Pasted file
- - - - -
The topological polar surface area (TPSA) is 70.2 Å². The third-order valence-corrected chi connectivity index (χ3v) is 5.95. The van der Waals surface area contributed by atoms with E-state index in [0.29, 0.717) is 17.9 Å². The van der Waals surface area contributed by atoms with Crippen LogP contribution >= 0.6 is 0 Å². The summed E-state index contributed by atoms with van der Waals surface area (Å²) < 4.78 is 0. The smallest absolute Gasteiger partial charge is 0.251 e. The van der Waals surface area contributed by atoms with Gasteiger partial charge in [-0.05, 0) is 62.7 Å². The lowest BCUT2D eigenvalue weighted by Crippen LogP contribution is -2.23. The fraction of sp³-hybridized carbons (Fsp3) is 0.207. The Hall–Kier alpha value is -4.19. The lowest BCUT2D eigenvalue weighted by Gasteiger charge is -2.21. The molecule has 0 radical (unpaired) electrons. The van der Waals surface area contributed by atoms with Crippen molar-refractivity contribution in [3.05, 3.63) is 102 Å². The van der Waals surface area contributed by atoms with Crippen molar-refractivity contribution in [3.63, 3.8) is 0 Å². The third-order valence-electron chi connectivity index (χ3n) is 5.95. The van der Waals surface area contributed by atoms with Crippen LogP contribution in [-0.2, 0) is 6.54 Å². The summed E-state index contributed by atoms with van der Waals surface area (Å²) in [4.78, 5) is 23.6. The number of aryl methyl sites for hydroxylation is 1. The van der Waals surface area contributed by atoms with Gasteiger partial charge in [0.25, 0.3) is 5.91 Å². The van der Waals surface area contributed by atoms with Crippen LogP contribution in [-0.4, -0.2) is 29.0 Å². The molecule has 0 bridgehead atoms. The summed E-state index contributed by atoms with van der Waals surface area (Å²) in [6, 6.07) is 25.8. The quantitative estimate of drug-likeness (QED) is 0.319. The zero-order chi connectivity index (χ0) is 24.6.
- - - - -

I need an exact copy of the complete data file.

The topological polar surface area (TPSA) is 70.2 Å². The third-order valence-corrected chi connectivity index (χ3v) is 5.95. The van der Waals surface area contributed by atoms with E-state index in [0.29, 0.717) is 17.9 Å². The van der Waals surface area contributed by atoms with Crippen LogP contribution >= 0.6 is 0 Å². The summed E-state index contributed by atoms with van der Waals surface area (Å²) < 4.78 is 0. The smallest absolute Gasteiger partial charge is 0.251 e. The van der Waals surface area contributed by atoms with Gasteiger partial charge in [-0.05, 0) is 62.7 Å². The lowest BCUT2D eigenvalue weighted by Crippen LogP contribution is -2.23. The fraction of sp³-hybridized carbons (Fsp3) is 0.207. The Hall–Kier alpha value is -4.19. The lowest BCUT2D eigenvalue weighted by Gasteiger charge is -2.21. The molecule has 0 radical (unpaired) electrons. The van der Waals surface area contributed by atoms with Crippen molar-refractivity contribution in [3.05, 3.63) is 102 Å². The van der Waals surface area contributed by atoms with Crippen molar-refractivity contribution in [3.63, 3.8) is 0 Å². The third-order valence-electron chi connectivity index (χ3n) is 5.95. The van der Waals surface area contributed by atoms with Crippen LogP contribution in [-0.2, 0) is 6.54 Å². The summed E-state index contributed by atoms with van der Waals surface area (Å²) in [4.78, 5) is 23.6. The number of aryl methyl sites for hydroxylation is 1. The van der Waals surface area contributed by atoms with Gasteiger partial charge in [0.25, 0.3) is 5.91 Å². The van der Waals surface area contributed by atoms with Crippen LogP contribution in [-0.4, -0.2) is 29.0 Å². The molecule has 0 bridgehead atoms. The summed E-state index contributed by atoms with van der Waals surface area (Å²) in [6, 6.07) is 25.8. The quantitative estimate of drug-likeness (QED) is 0.319. The zero-order chi connectivity index (χ0) is 24.6.